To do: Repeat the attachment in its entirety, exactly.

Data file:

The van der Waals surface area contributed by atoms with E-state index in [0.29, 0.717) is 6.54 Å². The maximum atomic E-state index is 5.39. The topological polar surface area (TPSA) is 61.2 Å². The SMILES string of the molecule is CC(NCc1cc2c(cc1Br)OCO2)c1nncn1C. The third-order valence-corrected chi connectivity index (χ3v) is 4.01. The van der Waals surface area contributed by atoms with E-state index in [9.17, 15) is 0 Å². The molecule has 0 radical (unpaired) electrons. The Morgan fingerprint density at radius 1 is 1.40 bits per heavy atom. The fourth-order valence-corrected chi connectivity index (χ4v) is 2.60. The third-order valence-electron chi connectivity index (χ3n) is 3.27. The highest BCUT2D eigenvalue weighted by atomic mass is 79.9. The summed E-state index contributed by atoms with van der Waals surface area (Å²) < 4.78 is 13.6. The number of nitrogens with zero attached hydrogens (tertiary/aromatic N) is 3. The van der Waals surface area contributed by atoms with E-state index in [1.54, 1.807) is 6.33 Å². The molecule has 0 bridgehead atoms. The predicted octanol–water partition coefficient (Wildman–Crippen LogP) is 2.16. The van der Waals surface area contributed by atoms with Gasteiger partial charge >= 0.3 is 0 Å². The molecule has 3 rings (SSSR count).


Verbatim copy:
The van der Waals surface area contributed by atoms with E-state index in [0.29, 0.717) is 6.54 Å². The maximum atomic E-state index is 5.39. The topological polar surface area (TPSA) is 61.2 Å². The SMILES string of the molecule is CC(NCc1cc2c(cc1Br)OCO2)c1nncn1C. The third-order valence-corrected chi connectivity index (χ3v) is 4.01. The van der Waals surface area contributed by atoms with E-state index in [9.17, 15) is 0 Å². The molecule has 0 radical (unpaired) electrons. The Morgan fingerprint density at radius 1 is 1.40 bits per heavy atom. The fourth-order valence-corrected chi connectivity index (χ4v) is 2.60. The third-order valence-electron chi connectivity index (χ3n) is 3.27. The highest BCUT2D eigenvalue weighted by atomic mass is 79.9. The summed E-state index contributed by atoms with van der Waals surface area (Å²) < 4.78 is 13.6. The number of nitrogens with zero attached hydrogens (tertiary/aromatic N) is 3. The van der Waals surface area contributed by atoms with E-state index in [1.54, 1.807) is 6.33 Å². The molecule has 0 bridgehead atoms. The predicted octanol–water partition coefficient (Wildman–Crippen LogP) is 2.16. The van der Waals surface area contributed by atoms with Gasteiger partial charge >= 0.3 is 0 Å². The molecule has 3 rings (SSSR count).